China is suspending all imports from Australia and New Zealand including dairy, beef, agricultural products and wines with immediate effect, a significant escalation of tensions between China and its pacific neighbors, the country’s official logistics trade association, China Federation of Logistics and Purchasing (CFLP), has announced.
According to a post published by Food Ingredients Supply Chain Association under CFLP on August 15, it cities sources from its 500-strong members that an official notice has been issued to suspend customs clearance and cargo release for all Australian and New Zealand goods, including meat, dairy products, agricultural goods and wines immediately.
All arriving cargos shall wait for further notice at each port, according to the notice.
It’s worthy to note the news has not been officially announced by Chinese Customs Administration, but the association noted that relevant organs working in customs and logistics have already been informed.
It’s not known either if it’s a temporary ban or a long-term ban at this stage.
The post from CFLP did not elaborate the reasons behind the sweeping ban. But it cites Australia’s cancelling of China’s ‘One Belt, One Road’ deals as “damaging for mutual trust”.
What confounds the situation is that within a day after the article was published it was abruptly deleted, and attempts to open the original WeChat post says the “the article has been deleted by the author”.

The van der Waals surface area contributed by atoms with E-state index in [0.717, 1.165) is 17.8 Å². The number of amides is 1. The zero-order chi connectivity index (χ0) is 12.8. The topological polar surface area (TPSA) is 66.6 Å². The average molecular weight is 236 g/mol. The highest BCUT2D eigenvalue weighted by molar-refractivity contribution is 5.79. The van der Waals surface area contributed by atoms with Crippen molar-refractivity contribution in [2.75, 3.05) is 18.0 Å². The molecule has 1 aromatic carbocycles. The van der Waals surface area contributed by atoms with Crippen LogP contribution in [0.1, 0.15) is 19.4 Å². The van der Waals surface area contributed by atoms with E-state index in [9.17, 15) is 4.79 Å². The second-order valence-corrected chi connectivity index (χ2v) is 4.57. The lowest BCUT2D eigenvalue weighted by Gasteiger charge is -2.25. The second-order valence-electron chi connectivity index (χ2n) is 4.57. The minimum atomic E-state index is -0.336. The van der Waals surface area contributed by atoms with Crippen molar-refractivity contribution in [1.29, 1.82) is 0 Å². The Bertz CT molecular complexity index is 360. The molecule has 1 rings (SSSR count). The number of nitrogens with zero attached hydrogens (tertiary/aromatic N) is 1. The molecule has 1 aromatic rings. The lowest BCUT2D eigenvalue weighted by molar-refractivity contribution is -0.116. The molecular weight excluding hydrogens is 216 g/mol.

New Zealand’s exports to China reached US$22.83 billion last year, with main exports being milk formula, butter, cheese and lamb.
Australia and China’s relations have been deteriorating since 2017 and was exacerbated by rising tensions over Covid origin, 5G, Huawei culminating in China imposing a range of sweeping tariffs on Australian exports including wine, barley in 2020.
Despite the tensions, China remains Australia’s biggest trade partner and last year China’s imports from Australia reached US$164.82 billion, jumping 40.6% from a year ago, according to data released by China’s Ministry of Commerce.
The suspension if true would prove to be devasting for bilateral trade just when new administration in Canberra are in talks with Chinese sides after more than two years to repair relations.
The worsening turn of event also comes at a time when 2022 would also mark the 50th anniversary of the establishment of diplomatic relations between China and Australia.